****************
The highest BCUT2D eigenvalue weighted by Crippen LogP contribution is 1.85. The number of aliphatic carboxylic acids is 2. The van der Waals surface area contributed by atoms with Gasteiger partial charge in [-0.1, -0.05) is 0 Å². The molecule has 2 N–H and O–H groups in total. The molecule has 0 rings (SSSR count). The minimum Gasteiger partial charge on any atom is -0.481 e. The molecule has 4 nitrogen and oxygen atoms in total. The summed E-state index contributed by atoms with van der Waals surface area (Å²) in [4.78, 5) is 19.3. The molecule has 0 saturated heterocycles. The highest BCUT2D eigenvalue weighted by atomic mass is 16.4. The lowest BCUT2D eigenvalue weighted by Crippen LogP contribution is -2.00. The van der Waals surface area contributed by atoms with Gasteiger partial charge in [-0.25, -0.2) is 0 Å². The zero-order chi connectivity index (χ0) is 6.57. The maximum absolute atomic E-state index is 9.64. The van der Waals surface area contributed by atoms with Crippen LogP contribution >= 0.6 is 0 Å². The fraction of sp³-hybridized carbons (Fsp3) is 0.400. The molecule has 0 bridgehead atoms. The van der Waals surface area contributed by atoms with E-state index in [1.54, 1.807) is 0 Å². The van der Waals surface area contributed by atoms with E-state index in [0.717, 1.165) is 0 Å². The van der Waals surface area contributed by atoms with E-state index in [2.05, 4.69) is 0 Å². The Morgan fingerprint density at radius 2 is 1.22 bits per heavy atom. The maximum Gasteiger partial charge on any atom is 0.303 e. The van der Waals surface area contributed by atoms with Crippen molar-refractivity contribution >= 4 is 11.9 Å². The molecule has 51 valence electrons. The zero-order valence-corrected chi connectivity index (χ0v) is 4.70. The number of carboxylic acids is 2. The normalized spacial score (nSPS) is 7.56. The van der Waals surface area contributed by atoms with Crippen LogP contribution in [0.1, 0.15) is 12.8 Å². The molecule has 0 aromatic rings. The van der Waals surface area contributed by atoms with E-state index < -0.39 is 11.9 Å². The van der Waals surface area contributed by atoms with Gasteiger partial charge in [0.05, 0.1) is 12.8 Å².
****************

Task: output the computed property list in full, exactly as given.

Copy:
The highest BCUT2D eigenvalue weighted by Crippen LogP contribution is 1.85. The number of aliphatic carboxylic acids is 2. The van der Waals surface area contributed by atoms with Gasteiger partial charge in [-0.1, -0.05) is 0 Å². The molecule has 2 N–H and O–H groups in total. The molecule has 0 rings (SSSR count). The minimum Gasteiger partial charge on any atom is -0.481 e. The molecule has 4 nitrogen and oxygen atoms in total. The summed E-state index contributed by atoms with van der Waals surface area (Å²) in [4.78, 5) is 19.3. The molecule has 0 saturated heterocycles. The highest BCUT2D eigenvalue weighted by atomic mass is 16.4. The lowest BCUT2D eigenvalue weighted by Crippen LogP contribution is -2.00. The van der Waals surface area contributed by atoms with Gasteiger partial charge in [-0.25, -0.2) is 0 Å². The zero-order chi connectivity index (χ0) is 6.57. The maximum absolute atomic E-state index is 9.64. The van der Waals surface area contributed by atoms with Crippen LogP contribution >= 0.6 is 0 Å². The fraction of sp³-hybridized carbons (Fsp3) is 0.400. The molecule has 0 bridgehead atoms. The van der Waals surface area contributed by atoms with E-state index in [1.54, 1.807) is 0 Å². The van der Waals surface area contributed by atoms with E-state index in [0.717, 1.165) is 0 Å². The van der Waals surface area contributed by atoms with E-state index in [2.05, 4.69) is 0 Å². The Morgan fingerprint density at radius 2 is 1.22 bits per heavy atom. The maximum Gasteiger partial charge on any atom is 0.303 e. The van der Waals surface area contributed by atoms with Crippen molar-refractivity contribution >= 4 is 11.9 Å². The molecule has 51 valence electrons. The zero-order valence-corrected chi connectivity index (χ0v) is 4.70. The number of carboxylic acids is 2. The normalized spacial score (nSPS) is 7.56. The van der Waals surface area contributed by atoms with Crippen LogP contribution in [0.1, 0.15) is 12.8 Å². The molecule has 0 aromatic rings. The van der Waals surface area contributed by atoms with E-state index < -0.39 is 11.9 Å². The van der Waals surface area contributed by atoms with Gasteiger partial charge in [0.05, 0.1) is 12.8 Å².